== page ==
Parenting can be tough, and some of us are better skilled at it than others. Manipulation is one tactic parents can resort to in order to gain control over the child. While mothers and fathers can both be equally guilty of this behaviour, I have noticed a strong trend of the manipulative mother, through the clients I have worked with, and so that is what I will focus on here. Don’t worry, we’ll focus on fathers next week.

The ‘manipulative mother syndrome’ can create some very negative emotional patterns in children, which can linger long-term into man or womanhood. A few examples of these emotional patterns include guilt, unworthiness or sacrifice. This occurs because:

  • the mother may withdraw her love as punishment, and as a tactic to gain control
  • the mother may undermine the child’s confidence in their own feelings, and try to tell the child instead how they do feel, or that the feelings the child has stated are somehow incorrect.
  • the mother might blame the child for the problems of the family, either directly or indirectly, or tell the child they are no good.

Richard’s manipulative mother

Richard was 40 years old. He had recently lost ‘the love of his life’ when his girlfriend broke the relationship off, citing his mother as the cause. Richard’s mother did not approve of the girlfriend, even though it was the happiest Richard had ever been. “We were just perfect for each other in every way,” he told me.

Richard’s mother had decided to interfere with the relationship in order to steer her son towards a the type of girl she felt would be better. While Richard told his mother clearly that he had no intention of ending things, the mother decided to make herself a burden on the relationship, and this forced the girlfriend out.

The mother needed someone to look after her. While she was not ill or disabled, she was old. But she was also highly aggressive in her treatment of the girlfriend. Essentially this manipulative mother had no respect for the girlfriend, nor for her son’s happiness. It was possible that she could have stayed living with the couple in a more separate arrangement, and this could have satisfied all parties, but she kept hounding.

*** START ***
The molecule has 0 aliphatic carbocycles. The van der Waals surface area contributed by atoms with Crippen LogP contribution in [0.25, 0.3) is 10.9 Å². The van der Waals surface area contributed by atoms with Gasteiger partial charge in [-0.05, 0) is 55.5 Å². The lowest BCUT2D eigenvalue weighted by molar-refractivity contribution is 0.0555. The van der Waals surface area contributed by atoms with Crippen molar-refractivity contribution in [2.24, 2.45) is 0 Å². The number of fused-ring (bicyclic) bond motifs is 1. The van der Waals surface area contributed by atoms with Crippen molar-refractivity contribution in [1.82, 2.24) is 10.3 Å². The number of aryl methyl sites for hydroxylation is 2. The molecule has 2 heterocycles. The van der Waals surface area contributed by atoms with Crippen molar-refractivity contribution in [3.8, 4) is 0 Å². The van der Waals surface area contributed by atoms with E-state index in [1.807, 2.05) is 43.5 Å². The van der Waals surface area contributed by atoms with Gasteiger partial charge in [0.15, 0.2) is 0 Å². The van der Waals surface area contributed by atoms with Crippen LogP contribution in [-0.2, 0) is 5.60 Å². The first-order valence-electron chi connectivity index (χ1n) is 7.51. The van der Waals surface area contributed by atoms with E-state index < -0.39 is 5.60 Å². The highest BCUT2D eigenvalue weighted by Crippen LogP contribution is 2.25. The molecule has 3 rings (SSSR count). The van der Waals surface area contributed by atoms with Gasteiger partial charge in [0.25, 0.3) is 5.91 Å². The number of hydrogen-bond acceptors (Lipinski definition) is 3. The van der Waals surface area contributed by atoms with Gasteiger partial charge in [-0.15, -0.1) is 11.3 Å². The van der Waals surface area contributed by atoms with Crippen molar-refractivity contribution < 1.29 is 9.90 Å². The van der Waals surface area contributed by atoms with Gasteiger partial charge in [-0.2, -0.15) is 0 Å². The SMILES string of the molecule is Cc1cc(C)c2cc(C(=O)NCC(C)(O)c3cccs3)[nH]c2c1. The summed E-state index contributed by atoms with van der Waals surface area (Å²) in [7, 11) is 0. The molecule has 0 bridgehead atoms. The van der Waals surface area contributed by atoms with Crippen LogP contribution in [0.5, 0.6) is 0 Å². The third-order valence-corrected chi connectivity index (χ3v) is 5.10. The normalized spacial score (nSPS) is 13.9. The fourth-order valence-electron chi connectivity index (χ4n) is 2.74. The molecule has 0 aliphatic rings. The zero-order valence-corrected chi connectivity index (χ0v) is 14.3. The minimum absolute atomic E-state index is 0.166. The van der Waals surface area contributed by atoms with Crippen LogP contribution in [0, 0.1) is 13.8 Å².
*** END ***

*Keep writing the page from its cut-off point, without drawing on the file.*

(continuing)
In truth, the manipulative mother knew that she could control Richard. She knew that he wanted to help her and that he would do what she asked, eventually. Since he was a small boy, he wanted to help his mother because she had always played the ‘needy’ card. She had taken advantage of Richard many times in this way, from childhood, well into adult life.

Prior to this relationship, the manipulative mother had caused another breakup in Richard’s life. She then encouraged Richard to marry a particular girl known to the family. Richard believed that maybe his mother was right, and allowed himself to be guided by her. That ended dismally. Now the manipulative mother was at it again.

Regressing Richard’s pattern of self-sacrifice

We regressed the pattern of Richard’s need to make his mother happy, back to six years of age. Richard could see himself missing out on a neighbourhood birthday party to stay home instead and clean the house, in order to satisfy his mother . This was when the mother was young and strong. Richard also had siblings that could have helped out, but he was his mother’s favourite.

Richard was able to recall several other events which confirmed this pattern of self-sacrifice in order please his manipulative mother, as well as other people. You see, once this pattern of self-sacrifice had set in, it had no bounds. It became a value, if you like, that could be applied in various contexts, and not just with his manipulative mother.

The regression resulted in a reframe of Richard’s childhood, leading to a new version of the present, and better opportunities for the future. We also worked on Richard’s self esteem through some inner child work, as well as direct suggestion.

While Richard is still attending to his mother’s needs, he is no longer sacrificing his own. It is a tricky transition when a person who was once purely manipulative, is now genuinely needy. Recognising the fact from the fiction needed to form part of Richard’s continual scanning of the situation, as it changed, as well as looking for assistance to help share the load. Richard now recognises that he can live his own life, without the guilt that his manipulative mother had made him feel for so long.

Do you have mummy issues? Believe me, they can last all of your life if you don’t get them sorted.